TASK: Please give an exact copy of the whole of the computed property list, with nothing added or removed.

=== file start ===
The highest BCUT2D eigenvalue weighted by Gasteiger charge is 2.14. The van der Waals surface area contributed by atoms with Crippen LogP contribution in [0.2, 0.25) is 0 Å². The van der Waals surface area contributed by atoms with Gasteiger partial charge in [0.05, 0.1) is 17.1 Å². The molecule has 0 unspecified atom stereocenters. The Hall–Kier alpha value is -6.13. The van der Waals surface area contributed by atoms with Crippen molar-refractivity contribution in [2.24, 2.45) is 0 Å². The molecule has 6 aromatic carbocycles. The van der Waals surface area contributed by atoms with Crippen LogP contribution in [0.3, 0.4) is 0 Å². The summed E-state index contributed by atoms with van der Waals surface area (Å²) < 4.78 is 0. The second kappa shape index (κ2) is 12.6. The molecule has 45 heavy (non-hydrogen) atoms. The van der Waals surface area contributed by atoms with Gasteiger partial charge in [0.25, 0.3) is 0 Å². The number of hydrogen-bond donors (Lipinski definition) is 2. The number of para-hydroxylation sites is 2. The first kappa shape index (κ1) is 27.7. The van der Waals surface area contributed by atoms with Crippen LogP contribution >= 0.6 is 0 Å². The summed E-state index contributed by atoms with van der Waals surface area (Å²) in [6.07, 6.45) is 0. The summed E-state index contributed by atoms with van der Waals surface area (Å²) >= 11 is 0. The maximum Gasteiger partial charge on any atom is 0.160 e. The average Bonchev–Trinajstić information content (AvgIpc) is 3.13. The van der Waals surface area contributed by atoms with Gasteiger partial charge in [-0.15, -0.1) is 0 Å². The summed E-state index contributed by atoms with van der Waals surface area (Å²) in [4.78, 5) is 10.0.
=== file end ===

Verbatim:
The highest BCUT2D eigenvalue weighted by Gasteiger charge is 2.14. The van der Waals surface area contributed by atoms with Crippen LogP contribution in [0.2, 0.25) is 0 Å². The van der Waals surface area contributed by atoms with Gasteiger partial charge in [0.05, 0.1) is 17.1 Å². The molecule has 0 unspecified atom stereocenters. The Hall–Kier alpha value is -6.13. The van der Waals surface area contributed by atoms with Crippen molar-refractivity contribution in [2.24, 2.45) is 0 Å². The molecule has 6 aromatic carbocycles. The van der Waals surface area contributed by atoms with Crippen LogP contribution in [0.3, 0.4) is 0 Å². The summed E-state index contributed by atoms with van der Waals surface area (Å²) < 4.78 is 0. The second kappa shape index (κ2) is 12.6. The molecule has 45 heavy (non-hydrogen) atoms. The van der Waals surface area contributed by atoms with Gasteiger partial charge in [0.25, 0.3) is 0 Å². The number of hydrogen-bond donors (Lipinski definition) is 2. The number of para-hydroxylation sites is 2. The first kappa shape index (κ1) is 27.7. The van der Waals surface area contributed by atoms with Crippen LogP contribution >= 0.6 is 0 Å². The summed E-state index contributed by atoms with van der Waals surface area (Å²) in [6.07, 6.45) is 0. The summed E-state index contributed by atoms with van der Waals surface area (Å²) >= 11 is 0. The maximum Gasteiger partial charge on any atom is 0.160 e. The average Bonchev–Trinajstić information content (AvgIpc) is 3.13. The van der Waals surface area contributed by atoms with Gasteiger partial charge in [-0.15, -0.1) is 0 Å². The summed E-state index contributed by atoms with van der Waals surface area (Å²) in [4.78, 5) is 10.0.